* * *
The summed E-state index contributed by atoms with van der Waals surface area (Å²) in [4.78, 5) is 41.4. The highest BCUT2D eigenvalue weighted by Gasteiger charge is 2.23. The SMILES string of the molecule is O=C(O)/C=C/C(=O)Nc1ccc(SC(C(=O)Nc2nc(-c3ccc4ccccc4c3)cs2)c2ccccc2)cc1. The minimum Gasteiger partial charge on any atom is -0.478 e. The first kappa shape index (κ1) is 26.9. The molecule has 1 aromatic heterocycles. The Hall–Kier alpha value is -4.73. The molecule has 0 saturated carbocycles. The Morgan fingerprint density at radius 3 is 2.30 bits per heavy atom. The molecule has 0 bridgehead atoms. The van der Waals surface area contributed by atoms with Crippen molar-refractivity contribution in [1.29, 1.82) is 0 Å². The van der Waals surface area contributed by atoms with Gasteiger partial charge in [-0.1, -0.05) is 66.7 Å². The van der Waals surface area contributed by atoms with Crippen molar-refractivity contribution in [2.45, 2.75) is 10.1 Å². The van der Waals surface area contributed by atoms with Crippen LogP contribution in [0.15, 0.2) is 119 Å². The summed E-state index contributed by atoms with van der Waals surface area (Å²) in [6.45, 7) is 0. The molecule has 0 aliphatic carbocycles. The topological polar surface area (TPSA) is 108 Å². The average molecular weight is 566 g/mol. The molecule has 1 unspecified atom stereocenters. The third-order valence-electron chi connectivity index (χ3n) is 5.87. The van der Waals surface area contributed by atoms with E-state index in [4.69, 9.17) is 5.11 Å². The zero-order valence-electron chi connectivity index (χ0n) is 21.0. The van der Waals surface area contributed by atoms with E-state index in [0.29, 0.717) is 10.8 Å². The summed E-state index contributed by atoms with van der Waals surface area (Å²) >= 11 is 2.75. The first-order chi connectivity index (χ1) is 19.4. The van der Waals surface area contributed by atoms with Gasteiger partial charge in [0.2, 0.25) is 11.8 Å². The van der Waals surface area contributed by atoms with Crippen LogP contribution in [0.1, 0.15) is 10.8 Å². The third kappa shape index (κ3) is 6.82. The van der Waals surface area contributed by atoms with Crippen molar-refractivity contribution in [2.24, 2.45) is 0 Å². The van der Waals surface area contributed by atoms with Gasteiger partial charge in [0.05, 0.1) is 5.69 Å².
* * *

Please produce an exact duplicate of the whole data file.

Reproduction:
The summed E-state index contributed by atoms with van der Waals surface area (Å²) in [4.78, 5) is 41.4. The highest BCUT2D eigenvalue weighted by Gasteiger charge is 2.23. The SMILES string of the molecule is O=C(O)/C=C/C(=O)Nc1ccc(SC(C(=O)Nc2nc(-c3ccc4ccccc4c3)cs2)c2ccccc2)cc1. The minimum Gasteiger partial charge on any atom is -0.478 e. The first kappa shape index (κ1) is 26.9. The molecule has 1 aromatic heterocycles. The Hall–Kier alpha value is -4.73. The molecule has 0 saturated carbocycles. The Morgan fingerprint density at radius 3 is 2.30 bits per heavy atom. The molecule has 0 bridgehead atoms. The van der Waals surface area contributed by atoms with Crippen molar-refractivity contribution in [1.29, 1.82) is 0 Å². The van der Waals surface area contributed by atoms with Gasteiger partial charge in [-0.1, -0.05) is 66.7 Å². The van der Waals surface area contributed by atoms with Crippen molar-refractivity contribution in [2.45, 2.75) is 10.1 Å². The van der Waals surface area contributed by atoms with Crippen LogP contribution in [0.15, 0.2) is 119 Å². The summed E-state index contributed by atoms with van der Waals surface area (Å²) in [6.45, 7) is 0. The molecule has 0 aliphatic carbocycles. The topological polar surface area (TPSA) is 108 Å². The average molecular weight is 566 g/mol. The molecule has 1 unspecified atom stereocenters. The third-order valence-electron chi connectivity index (χ3n) is 5.87. The van der Waals surface area contributed by atoms with E-state index in [4.69, 9.17) is 5.11 Å². The zero-order valence-electron chi connectivity index (χ0n) is 21.0. The van der Waals surface area contributed by atoms with E-state index in [0.29, 0.717) is 10.8 Å². The summed E-state index contributed by atoms with van der Waals surface area (Å²) >= 11 is 2.75. The first-order chi connectivity index (χ1) is 19.4. The van der Waals surface area contributed by atoms with Gasteiger partial charge in [0.2, 0.25) is 11.8 Å². The van der Waals surface area contributed by atoms with Crippen LogP contribution in [0.1, 0.15) is 10.8 Å². The third kappa shape index (κ3) is 6.82. The van der Waals surface area contributed by atoms with Crippen molar-refractivity contribution in [2.24, 2.45) is 0 Å². The van der Waals surface area contributed by atoms with Gasteiger partial charge in [0.05, 0.1) is 5.69 Å².